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Dale T. Mosley v. Dept. of Labor

United States District Court, Northern District of Illinois


February 29, 2012

DALE T. MOSLEY
v.
DEPT. OF LABOR

Name of Assigned Judge Sitting Judge if Other or Magistrate Judge Samuel Der-Yeghiayan than Assigned Judge

CASE TITLE

DOCKET ENTRY TEXT

As stated below, even when liberally construing Plaintiff's pro se complaint, Plaintiff has not alleged sufficient facts to plausibly suggest a valid claim to relief. See, e.g., Ashcroft v. Iqbal, 129 S.Ct. 1937, 1949 (2009). Therefore, since Plaintiff has failed to allege facts that plausibly suggest a valid claim for relief, the instant action is dismissed. Plaintiff's motion for leave to proceed in forma pauperis [4] is denied as moot. Civil case terminated.

O[ For further details see text below.] Docketing to mail notices.

STATEMENT

This matter is before the court on Plaintiff Dale T. Mosley's (Mosley) motion for leave to proceed in forma pauperis. Pursuant to 28 U.S.C. § 1915, "[n]otwithstanding any filing fee, or any portion thereof, that may have been paid, the court shall dismiss the case at any time if the court determines that . . . the action . . . fails to state a claim on which relief may be granted. . . ." Id.

Since Mosley is proceeding pro se, the court will liberally construe his complaint and make reasonable inferences in his favor. Mosley indicates in his complaint that he is suing his former employer, the Department of Labor, for discrimination and retaliation under Title VII of the Civil Rights Act of 1964, 42 U.S.C. § 2000e et seq.,and the Americans with Disabilities Act , 42 U.S.C. § 12111 et seq. (Compl. Par. 9). However, Mosley fails to allege facts that would plausibly suggest any unlawful discrimination or retaliation. Mosley alleges that a remote access device was placed on his computer at work and was used to manipulate his files, but Mosley fails to allege facts to suggest that such conduct was related to his race or alleged disability. (Compl. Par. 13). Mosley also indicates in a conclusory fashion in his EEOC charge, which is attached to his complaint, that he believes that he was discriminated against because of his race, that he was subject to harassment, and that he was retaliated against for engaging in protected activity, but Mosley fails to provide any specific facts to indicate what the alleged misconduct entailed. Mere general allegations of "harassment" are not sufficient to state a valid claim for relief. (EEOC Chg. 1). Nor does Mosley indicate what his alleged disability is that would qualify him for protection under the ADA. Mosley merely indicates in a conclusory fashion in his complaint that he was in a "protected group." (Compl. Par. 13). Even when liberally construing Mosley's pro se complaint, Mosley has not alleged sufficient facts to plausibly suggest a valid claim to relief. See, e.g., Ashcroft v. Iqbal, 129 S.Ct. 1937, 1949 (2009). Therefore, since Mosley has failed to allege facts that plausibly suggest a valid claim for relief, the instant action is dismissed. The instant motion is denied as moot.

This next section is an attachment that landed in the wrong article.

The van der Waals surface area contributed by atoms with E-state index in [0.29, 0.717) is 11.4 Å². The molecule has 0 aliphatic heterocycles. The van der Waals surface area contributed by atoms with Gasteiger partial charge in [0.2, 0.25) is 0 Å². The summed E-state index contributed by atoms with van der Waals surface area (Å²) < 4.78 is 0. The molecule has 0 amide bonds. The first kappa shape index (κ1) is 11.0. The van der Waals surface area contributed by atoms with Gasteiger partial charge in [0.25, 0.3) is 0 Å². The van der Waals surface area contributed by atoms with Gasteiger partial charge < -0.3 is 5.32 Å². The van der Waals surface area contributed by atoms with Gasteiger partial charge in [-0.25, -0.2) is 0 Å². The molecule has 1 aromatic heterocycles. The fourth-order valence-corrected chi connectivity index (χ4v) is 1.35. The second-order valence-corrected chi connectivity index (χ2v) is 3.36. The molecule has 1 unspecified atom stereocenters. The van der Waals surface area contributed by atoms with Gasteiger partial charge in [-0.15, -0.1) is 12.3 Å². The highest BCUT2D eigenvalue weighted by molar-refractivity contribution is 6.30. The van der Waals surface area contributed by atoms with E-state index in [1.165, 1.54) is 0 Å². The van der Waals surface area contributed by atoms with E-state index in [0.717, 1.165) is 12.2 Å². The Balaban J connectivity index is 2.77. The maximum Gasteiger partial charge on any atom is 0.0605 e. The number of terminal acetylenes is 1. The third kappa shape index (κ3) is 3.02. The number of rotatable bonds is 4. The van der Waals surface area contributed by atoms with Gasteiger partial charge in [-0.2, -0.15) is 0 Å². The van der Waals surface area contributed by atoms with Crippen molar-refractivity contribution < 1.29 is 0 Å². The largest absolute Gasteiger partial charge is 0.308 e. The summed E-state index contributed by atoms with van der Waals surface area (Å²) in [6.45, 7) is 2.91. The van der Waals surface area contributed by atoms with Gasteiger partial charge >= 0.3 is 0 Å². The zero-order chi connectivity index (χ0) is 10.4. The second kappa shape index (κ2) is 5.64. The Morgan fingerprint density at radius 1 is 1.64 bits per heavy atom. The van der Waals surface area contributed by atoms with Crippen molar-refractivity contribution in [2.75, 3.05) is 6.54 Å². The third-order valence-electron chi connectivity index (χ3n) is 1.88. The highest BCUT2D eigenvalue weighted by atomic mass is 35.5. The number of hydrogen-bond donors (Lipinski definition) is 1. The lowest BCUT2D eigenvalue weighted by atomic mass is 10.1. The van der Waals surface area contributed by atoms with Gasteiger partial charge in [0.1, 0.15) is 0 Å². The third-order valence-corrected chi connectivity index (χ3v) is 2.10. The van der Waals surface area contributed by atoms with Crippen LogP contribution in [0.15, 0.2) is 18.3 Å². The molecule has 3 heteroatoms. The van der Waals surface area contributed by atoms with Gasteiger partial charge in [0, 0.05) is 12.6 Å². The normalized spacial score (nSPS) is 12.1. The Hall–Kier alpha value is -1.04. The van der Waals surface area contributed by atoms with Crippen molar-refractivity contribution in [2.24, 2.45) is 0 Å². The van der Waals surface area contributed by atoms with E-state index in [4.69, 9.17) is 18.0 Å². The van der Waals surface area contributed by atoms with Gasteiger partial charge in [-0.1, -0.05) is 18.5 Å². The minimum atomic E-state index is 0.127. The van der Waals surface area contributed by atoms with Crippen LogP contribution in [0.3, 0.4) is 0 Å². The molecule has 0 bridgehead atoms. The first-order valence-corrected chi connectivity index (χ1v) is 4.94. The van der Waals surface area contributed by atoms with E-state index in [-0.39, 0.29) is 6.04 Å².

20120229

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